Time management is 100% the most important lesson I've learned in my years of freelancing. I need to give myself certain time restrictions and plan/map out my week accordingly.
It also looks like you're pursuing a master's degree. Can you talk about what you hope the experience will bring to your career and creative practice?
I decided that I didn't want to get my MFA because while I am always improving my craft, I wanted to learn something that would compliment what I already learned at STAMPS and what I already do on a daily basis. I knew I wanted to start my own business for a while, but was always really nervous about the finances and legal issues that go with it. For a while, I thought I would just find that perfect business partner who would deal with all that, and I would focus on the creative side. But the reality is that it's sometimes better to just learn the business end and be able to make both business and creative decisions. That's why I decided to pursue a Master's Degree in Arts Management at Columbia College Chicago.
What feeds your creative practice? What are you doing when you're not working?
At this point, I have put most freelancing on hold to focus on the business I've started with my friend and sister (also a STAMPS alum) called PINTL+KEYT. It has fueled me to check out entrepreneurship groups and co-working spaces in Chicago, which has energized me in different creative ways. I also love riding around Chicago on my bike, going to museum events, meeting other creative individuals and learning how they succeed in their fields, and occasionally making a piñata and then smashing it for stress relief.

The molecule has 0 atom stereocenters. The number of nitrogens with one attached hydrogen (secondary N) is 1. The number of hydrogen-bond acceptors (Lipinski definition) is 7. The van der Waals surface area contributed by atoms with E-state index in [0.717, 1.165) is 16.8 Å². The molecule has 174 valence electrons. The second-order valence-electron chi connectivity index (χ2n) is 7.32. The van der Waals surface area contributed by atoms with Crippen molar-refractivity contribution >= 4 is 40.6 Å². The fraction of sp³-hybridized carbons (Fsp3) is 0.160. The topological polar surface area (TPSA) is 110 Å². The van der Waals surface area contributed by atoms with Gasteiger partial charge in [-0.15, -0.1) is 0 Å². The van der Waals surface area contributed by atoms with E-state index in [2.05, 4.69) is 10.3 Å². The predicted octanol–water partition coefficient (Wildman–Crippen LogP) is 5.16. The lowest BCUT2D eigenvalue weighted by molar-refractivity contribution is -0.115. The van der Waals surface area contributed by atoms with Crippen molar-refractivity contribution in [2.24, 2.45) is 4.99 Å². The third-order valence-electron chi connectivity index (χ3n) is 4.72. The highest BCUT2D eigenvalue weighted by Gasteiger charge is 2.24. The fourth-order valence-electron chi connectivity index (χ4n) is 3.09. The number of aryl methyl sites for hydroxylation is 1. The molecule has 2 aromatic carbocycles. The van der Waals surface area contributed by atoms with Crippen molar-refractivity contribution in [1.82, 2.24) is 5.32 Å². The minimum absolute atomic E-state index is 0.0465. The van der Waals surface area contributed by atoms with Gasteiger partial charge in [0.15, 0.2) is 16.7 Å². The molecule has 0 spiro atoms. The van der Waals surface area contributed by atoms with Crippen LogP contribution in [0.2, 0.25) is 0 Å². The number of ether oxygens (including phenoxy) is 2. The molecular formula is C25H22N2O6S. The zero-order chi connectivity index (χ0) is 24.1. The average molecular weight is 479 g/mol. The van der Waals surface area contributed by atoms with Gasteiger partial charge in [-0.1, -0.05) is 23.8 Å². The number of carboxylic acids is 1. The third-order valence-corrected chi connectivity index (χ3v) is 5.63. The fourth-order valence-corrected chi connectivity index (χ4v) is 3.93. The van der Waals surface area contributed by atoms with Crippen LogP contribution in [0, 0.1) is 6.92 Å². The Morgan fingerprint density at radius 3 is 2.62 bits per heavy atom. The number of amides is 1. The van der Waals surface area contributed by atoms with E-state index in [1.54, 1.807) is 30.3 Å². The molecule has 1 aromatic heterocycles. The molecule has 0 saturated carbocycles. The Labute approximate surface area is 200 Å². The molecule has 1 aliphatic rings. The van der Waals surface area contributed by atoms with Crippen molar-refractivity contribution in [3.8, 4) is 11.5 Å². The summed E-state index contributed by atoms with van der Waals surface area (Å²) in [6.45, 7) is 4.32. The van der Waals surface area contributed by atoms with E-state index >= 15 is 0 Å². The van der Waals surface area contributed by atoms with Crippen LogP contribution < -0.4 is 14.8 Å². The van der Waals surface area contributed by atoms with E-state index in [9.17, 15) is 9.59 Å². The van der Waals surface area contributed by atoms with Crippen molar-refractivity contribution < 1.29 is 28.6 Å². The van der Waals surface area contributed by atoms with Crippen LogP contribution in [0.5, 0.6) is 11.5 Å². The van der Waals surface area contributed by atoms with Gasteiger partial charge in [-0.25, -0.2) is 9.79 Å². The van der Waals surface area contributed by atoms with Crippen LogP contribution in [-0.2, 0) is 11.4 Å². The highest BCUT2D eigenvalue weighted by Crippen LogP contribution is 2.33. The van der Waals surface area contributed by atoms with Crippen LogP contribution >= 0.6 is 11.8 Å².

How does your undergraduate experience at Stamps inform your work, your methodologies, your philosophy, and your skills?
Stamps impacted me in such a profound way because it forced me to think beyond what I already knew.
I could have stayed in painting, which is what I was doing in high school, but was forced to build a stool from wood (thanks Jan-Henrik Anderson!) and that made me fall in love with furniture. After trying furniture and realizing it wasn't the best fit (my ability to mess up math was unbelievable), I still wanted to be in the field - so I decided to focus on textiles so I could upholster things. That let me to Sherri Smith who opened my eyes to repeat patterns and screen printing, which became my obsession for three semesters before I studied abroad at an intensive textile design program in Denmark. That experience gave me the current technological skills and networking ability to start freelancing and landed me an awesome internship with Mata Traders, a fair-trade fashion company in Chicago, after graduation. I don't think I would have even taken a fibers class if I hadn't been inspired by furniture in the first place, but having professors that pushed you to try everything and encouraged you to figure out what you really were passionate about rather than stick with what you "feel like you do well", really made a difference in my arts education and life.